• Discipline-specific citation practices: Disciplines vary in their referencing practices. The two big differences are (1) number of references per paper, and (2) citation half-life, which is to say the time it takes an article to receive half of all the citations it will ever receive. People who are in fields with more references per paper, get more citations and as a result, a higher h-index. People in fields with shorter citation half-lives see a more rapid rise of their h-index, although eventually (10 to 15 years after publication), differences in citation half-life will generally matter much less. In addition, citation databases vary in coverage of different fields (e.g., web of science probably makes biomedical researchers look much better than computer scientist compared to Google Scholar).

What are you trying to measure? Here are some fairly orthogonal elements from which you can conceptually derive other indicators:

  • Annual Output: Their contribution in partnership with others to Annual Academic Output, where output corresponds to overall value: some kind of product of both quantity and quality (or impact).
  • Personal Contribution: The proportion of their contribution to that output.
  • Career length: The number of years that they have been making this impact.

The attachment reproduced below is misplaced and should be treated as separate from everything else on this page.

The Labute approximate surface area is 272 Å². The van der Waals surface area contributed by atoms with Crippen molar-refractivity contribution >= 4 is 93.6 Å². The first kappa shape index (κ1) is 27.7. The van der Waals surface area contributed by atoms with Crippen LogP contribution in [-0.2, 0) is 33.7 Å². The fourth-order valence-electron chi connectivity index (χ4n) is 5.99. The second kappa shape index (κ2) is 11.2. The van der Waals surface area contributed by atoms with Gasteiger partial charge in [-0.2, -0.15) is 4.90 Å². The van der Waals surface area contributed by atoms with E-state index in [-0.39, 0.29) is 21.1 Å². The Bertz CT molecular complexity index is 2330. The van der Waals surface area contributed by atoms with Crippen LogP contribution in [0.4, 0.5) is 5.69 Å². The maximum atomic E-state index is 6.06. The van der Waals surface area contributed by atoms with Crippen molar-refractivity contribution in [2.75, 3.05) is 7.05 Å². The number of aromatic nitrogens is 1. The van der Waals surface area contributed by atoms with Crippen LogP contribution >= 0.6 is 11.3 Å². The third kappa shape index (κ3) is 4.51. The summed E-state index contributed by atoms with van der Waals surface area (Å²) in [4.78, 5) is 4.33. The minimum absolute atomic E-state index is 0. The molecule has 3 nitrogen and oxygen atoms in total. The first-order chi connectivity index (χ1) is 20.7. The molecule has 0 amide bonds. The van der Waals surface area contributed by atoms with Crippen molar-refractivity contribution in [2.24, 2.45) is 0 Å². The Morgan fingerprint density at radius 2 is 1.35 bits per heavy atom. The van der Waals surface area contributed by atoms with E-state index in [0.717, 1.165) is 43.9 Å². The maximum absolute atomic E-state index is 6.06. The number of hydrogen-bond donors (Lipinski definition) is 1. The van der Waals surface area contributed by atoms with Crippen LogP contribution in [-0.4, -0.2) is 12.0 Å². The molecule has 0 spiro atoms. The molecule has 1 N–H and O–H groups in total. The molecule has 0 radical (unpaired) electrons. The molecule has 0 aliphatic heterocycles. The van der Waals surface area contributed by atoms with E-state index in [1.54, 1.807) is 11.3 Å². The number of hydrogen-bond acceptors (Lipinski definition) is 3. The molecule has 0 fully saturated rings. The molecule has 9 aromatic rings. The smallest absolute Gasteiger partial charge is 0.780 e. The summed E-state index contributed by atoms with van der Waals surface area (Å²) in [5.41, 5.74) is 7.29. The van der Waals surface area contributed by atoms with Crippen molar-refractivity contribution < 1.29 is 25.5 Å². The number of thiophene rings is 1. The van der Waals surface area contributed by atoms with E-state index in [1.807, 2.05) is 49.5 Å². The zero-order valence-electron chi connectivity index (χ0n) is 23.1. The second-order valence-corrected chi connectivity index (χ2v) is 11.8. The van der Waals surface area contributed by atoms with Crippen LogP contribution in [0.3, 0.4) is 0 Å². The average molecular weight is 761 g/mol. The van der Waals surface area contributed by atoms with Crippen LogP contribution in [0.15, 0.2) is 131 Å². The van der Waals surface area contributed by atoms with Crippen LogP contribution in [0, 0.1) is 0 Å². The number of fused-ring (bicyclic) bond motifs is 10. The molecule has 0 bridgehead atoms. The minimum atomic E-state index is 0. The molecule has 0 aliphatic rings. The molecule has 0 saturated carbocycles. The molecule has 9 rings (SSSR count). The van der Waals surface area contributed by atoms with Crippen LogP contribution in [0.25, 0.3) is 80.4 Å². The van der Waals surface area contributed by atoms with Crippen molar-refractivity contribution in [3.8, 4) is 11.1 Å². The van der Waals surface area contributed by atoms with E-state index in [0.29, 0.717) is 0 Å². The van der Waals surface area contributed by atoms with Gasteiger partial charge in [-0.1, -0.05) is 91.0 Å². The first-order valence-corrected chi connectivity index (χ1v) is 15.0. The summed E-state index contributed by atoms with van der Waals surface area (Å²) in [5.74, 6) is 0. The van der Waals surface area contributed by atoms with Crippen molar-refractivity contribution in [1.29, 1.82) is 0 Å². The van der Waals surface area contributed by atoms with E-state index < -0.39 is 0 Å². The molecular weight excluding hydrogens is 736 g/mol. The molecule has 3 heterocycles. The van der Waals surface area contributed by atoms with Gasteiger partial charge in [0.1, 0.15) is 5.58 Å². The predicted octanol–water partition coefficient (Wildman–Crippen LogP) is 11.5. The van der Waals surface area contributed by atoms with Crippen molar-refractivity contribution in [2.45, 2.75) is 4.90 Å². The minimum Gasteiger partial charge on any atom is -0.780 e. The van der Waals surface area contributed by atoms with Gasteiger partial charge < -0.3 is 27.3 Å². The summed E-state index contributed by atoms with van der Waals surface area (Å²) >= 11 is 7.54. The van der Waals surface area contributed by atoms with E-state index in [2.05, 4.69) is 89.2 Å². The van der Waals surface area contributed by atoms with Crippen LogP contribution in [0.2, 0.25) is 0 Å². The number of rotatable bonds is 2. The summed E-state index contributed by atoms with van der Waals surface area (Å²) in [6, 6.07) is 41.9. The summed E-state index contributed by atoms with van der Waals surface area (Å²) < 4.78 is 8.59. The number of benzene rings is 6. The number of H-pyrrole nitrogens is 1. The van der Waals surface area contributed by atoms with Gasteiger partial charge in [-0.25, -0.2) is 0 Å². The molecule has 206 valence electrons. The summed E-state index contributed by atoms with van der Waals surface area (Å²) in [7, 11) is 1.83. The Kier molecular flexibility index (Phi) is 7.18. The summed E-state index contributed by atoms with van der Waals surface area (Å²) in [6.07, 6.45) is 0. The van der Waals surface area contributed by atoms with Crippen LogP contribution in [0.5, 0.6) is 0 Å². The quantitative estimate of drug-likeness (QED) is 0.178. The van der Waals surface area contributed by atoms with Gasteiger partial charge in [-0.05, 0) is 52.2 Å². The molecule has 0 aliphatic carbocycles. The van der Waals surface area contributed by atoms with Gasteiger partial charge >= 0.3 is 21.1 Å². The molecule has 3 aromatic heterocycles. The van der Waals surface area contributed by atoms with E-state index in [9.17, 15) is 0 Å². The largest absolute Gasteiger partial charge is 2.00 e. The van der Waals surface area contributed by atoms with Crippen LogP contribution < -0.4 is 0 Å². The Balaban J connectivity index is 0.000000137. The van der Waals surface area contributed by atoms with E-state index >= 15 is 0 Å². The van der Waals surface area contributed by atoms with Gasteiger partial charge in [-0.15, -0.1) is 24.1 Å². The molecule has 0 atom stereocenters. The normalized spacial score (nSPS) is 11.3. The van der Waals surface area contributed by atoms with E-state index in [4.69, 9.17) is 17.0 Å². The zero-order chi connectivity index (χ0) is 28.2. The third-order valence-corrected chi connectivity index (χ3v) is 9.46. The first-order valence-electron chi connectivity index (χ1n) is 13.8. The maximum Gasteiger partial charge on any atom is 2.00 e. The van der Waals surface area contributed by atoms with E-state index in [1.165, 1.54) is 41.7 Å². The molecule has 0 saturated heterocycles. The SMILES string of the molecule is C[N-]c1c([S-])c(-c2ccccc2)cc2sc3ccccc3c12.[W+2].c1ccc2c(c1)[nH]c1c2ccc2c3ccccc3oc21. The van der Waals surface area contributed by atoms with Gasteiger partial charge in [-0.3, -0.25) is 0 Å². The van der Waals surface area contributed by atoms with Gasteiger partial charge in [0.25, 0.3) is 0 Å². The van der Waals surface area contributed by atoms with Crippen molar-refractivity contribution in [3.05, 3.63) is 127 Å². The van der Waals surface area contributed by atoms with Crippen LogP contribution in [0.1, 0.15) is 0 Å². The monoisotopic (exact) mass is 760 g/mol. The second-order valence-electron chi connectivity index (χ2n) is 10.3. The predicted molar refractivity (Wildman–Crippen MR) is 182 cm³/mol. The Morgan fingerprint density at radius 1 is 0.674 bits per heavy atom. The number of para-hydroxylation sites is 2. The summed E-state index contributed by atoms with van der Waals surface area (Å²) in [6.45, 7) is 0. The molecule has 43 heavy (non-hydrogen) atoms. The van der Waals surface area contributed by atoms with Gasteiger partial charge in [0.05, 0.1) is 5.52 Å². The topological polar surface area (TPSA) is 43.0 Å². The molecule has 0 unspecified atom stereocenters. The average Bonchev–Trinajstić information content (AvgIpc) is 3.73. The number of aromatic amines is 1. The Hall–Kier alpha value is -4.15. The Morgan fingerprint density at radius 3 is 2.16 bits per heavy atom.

So, from this perspective, h-index is mostly a function of annual output, career length, and the vagaries of discipline-specific citation practices.

Personal Contribution Indicators: If you are interested more in personal contribution, you might get some of the following indicators:

  • Number of first-author and lead-author papers. This could be broken down based on the quality of the output as indexed by things like discipline specific journal ranking (e.g., Q1 on Scimago) or annual or total citation counts.
  • Fractionated paper or citation counts. E.g., sum of papers where the value of each paper is one over the number of authors. This would mean than one sole-author paper equals 10 10-author papers. Other weightings are possible to incorporate the value assigned to first-authorship or incorporate the assumption that actually having 10 10-author papers is more valuable than 1 sole-author paper.

Productivity indicators:** If you are comparing researchers at different career stages, it can be important to control for the fact that people with longer careers have had more time to publish and more time for those publications to get cited.

If you are more interested in research productivity, then you probably want to focus on indicators of either average annual academic output or output over some recent time period (e.g., last 3 years, last 5 years, etc.).

A few indicators include the following: